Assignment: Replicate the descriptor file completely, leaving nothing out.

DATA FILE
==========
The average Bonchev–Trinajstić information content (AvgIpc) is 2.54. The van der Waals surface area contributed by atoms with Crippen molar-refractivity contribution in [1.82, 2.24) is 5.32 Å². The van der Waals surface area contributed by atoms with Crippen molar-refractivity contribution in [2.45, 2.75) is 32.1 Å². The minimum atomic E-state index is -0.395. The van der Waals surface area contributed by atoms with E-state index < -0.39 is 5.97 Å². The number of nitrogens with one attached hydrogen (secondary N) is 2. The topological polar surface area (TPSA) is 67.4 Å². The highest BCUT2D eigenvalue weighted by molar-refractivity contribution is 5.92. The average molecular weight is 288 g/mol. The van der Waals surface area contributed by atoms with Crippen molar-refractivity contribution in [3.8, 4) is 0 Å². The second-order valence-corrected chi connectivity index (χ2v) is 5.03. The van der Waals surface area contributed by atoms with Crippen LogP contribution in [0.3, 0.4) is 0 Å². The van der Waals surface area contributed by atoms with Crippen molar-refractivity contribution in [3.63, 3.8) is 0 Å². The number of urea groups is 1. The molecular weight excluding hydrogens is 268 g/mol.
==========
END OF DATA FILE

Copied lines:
The average Bonchev–Trinajstić information content (AvgIpc) is 2.54. The van der Waals surface area contributed by atoms with Crippen molar-refractivity contribution in [1.82, 2.24) is 5.32 Å². The van der Waals surface area contributed by atoms with Crippen molar-refractivity contribution in [2.45, 2.75) is 32.1 Å². The minimum atomic E-state index is -0.395. The van der Waals surface area contributed by atoms with E-state index < -0.39 is 5.97 Å². The number of nitrogens with one attached hydrogen (secondary N) is 2. The topological polar surface area (TPSA) is 67.4 Å². The highest BCUT2D eigenvalue weighted by molar-refractivity contribution is 5.92. The average molecular weight is 288 g/mol. The van der Waals surface area contributed by atoms with Crippen molar-refractivity contribution in [3.8, 4) is 0 Å². The second-order valence-corrected chi connectivity index (χ2v) is 5.03. The van der Waals surface area contributed by atoms with Crippen LogP contribution in [0.3, 0.4) is 0 Å². The van der Waals surface area contributed by atoms with Crippen molar-refractivity contribution in [3.63, 3.8) is 0 Å². The number of urea groups is 1. The molecular weight excluding hydrogens is 268 g/mol.